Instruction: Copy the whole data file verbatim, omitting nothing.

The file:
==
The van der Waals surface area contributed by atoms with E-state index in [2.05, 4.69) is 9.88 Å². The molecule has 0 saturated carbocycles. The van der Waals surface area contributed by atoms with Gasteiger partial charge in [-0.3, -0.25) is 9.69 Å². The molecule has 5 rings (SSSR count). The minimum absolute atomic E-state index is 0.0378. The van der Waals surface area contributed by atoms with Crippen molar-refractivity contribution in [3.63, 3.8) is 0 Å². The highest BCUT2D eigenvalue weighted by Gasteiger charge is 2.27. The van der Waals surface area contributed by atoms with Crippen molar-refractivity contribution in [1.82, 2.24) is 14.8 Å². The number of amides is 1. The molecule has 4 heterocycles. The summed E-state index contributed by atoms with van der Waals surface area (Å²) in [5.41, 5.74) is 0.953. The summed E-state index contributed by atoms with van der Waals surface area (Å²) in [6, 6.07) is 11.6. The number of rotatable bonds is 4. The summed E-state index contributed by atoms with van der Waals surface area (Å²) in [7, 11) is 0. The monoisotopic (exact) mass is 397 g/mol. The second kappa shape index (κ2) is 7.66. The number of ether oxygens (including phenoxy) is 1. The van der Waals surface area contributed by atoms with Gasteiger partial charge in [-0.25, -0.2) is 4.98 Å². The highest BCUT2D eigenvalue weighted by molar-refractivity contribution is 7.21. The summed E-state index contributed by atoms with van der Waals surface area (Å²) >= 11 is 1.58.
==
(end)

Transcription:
The van der Waals surface area contributed by atoms with E-state index in [2.05, 4.69) is 9.88 Å². The molecule has 0 saturated carbocycles. The van der Waals surface area contributed by atoms with Gasteiger partial charge in [-0.3, -0.25) is 9.69 Å². The molecule has 5 rings (SSSR count). The minimum absolute atomic E-state index is 0.0378. The van der Waals surface area contributed by atoms with Crippen molar-refractivity contribution in [3.63, 3.8) is 0 Å². The highest BCUT2D eigenvalue weighted by Gasteiger charge is 2.27. The van der Waals surface area contributed by atoms with Crippen molar-refractivity contribution in [1.82, 2.24) is 14.8 Å². The number of amides is 1. The molecule has 4 heterocycles. The summed E-state index contributed by atoms with van der Waals surface area (Å²) in [5.41, 5.74) is 0.953. The summed E-state index contributed by atoms with van der Waals surface area (Å²) in [6, 6.07) is 11.6. The number of rotatable bonds is 4. The summed E-state index contributed by atoms with van der Waals surface area (Å²) in [7, 11) is 0. The monoisotopic (exact) mass is 397 g/mol. The second kappa shape index (κ2) is 7.66. The number of ether oxygens (including phenoxy) is 1. The van der Waals surface area contributed by atoms with Gasteiger partial charge in [-0.25, -0.2) is 4.98 Å². The highest BCUT2D eigenvalue weighted by molar-refractivity contribution is 7.21. The summed E-state index contributed by atoms with van der Waals surface area (Å²) >= 11 is 1.58.